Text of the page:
My last visit to the camp was the night of the raid and things were still relatively clean. When I saw all the debris on the news

  8. Scott on January 6, 2012 at 12:45 am

    Pardon me. I meant to finish by saying that when I saw all the debris and trash on the news the next morning, I was shocked. That is not how the occupiers left it.

  9. FoCali on January 6, 2012 at 8:02 am

    We know LA Mayor and Chief are shady people. Just curious this is a good story is their anyway of asking Mayor in person of these findings.

  10. FE on January 6, 2012 at 9:00 am

    This article illuminates a tremendous problem for activists who wish to create movements impacting the greater society: We lose because we are attempting to use reason and common sense. The battle for public opinion is won at the most base level of human ignorance. Public opinion can only be made to sway for good or bad when appealing to the most uninformed, or mis-informed areas of understanding. When push comes to shove, and it became obvious that the Occupy LA movement wasn’t fading, an appeal to our most base instincts was made. “The people are dirty.” When this is repeated by major media outlets, and the conversation becomes one about hygiene rather than complex economic law, it becomes impossible to reverse the discourse. Since it is easier to win an argument over bathing than banking, the rest of the citizens look away as the free speech is swept away by police forces at the bidding of self-serving politicians.

  11. Kathy Smith on January 6, 2012 at 2:01 pm

    They will always come up with an excuse. I support the occupiers. You are on the front lines for the rest of us. They will always find a reason. please keep the truth coming….

  12. Ashley on January 10, 2012 at 3:59 pm

    Simply put, we knew they’d have to make something up. We knew what they could claim long before they got tired of us, and we worked proactively to eliminate any reason for any city department to have health concerns. I was told by several LAPD officers on multiple occasions that our upkeep impressed them, and as far as they were concerned, we were keeping things healthy and safe. Unfortunately, it isn’t those same smiling human officers who make the decision of whether or not the mayor is sick of us. I still have the business cards of two different heath inspectors who seemed to genuinely appreciate our efforts. We used donated OLA funds to register many people as certified food handlers in order to play by the rules, and I may never forget how amazed i was by the amount of people constantly volunteering to scrub the porta-potties.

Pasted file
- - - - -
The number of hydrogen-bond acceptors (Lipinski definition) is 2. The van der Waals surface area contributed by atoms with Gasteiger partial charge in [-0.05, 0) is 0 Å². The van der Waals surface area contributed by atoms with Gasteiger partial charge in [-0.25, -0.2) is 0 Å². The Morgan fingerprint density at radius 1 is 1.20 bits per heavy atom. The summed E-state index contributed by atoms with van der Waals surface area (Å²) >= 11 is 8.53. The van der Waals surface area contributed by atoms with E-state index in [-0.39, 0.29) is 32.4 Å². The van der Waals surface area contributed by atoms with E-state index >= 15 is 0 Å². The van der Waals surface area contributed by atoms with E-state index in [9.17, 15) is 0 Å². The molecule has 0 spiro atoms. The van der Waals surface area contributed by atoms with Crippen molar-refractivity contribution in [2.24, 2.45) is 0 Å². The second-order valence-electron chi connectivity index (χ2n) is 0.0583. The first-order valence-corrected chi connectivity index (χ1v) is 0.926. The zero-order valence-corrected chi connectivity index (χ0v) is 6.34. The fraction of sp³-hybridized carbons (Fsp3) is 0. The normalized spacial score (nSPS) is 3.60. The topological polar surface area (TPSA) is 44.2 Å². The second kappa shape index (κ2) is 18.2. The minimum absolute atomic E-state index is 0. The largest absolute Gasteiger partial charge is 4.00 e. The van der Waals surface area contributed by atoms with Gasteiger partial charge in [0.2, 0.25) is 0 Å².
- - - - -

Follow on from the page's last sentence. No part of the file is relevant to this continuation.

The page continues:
But none of that matters when the press lies to the people. What really happened may as well not have happened. Our only hope is that the truth will come out on top eventually, but I don’t see these fabrications ending anytime soon. It’s just another speed bump on the road to positive change, and each new lie only makes me want to protest harder.

  13. Daren McCloud on January 10, 2012 at 4:29 pm

    The truth will set the world free. great work LAist.

  14. max on January 12, 2012 at 9:06 am

    This can’t be right. Just this morning on NPR they had a huge thing about how the LA PD has completely reformed and now they’re upstanding defenders of civil liberties.

  15. Diana Davies on January 12, 2012 at 10:05 pm

    Thank you so much for this welcome attempt to set the record straight.

    The LA Times should know by now that the police lie to them. It’s legal for cops to lie and they do. The LAPD is now completely meshed with the FBI, CIA and “private entities” (corporations and pro-business groups like CCALA)to “identify and respond to threats” through the DOJ/DHS Fusion Centers and militarized through the DOD 1033 Program. We’ve lost local control.

    Wise and effective community policing is no longer the goal, just control of a “hostile” population, same as any other third-world country.

  16. Scott on January 13, 2012 at 6:28 am

    Hey Owen: You mean to tell us they were doing laundry??? Hanging their laundry out to dry. As in WASHING THEIR CLOTHES??? Man how filthy can they be? I guess all the people back in the day that hung their laundry out to dry because they didn’t have AUTOMATIC DRYERS were just a bunch of low life filthy scum? You are a natural born MORON.

  17. DocAmazing on January 13, 2012 at 7:56 am

    If the Occupy encampment was LAPD’d over apossible head lice, what does the school district do when head lice show up in one of the primary schools (as they do, predictably, every year)? Send in SWAT?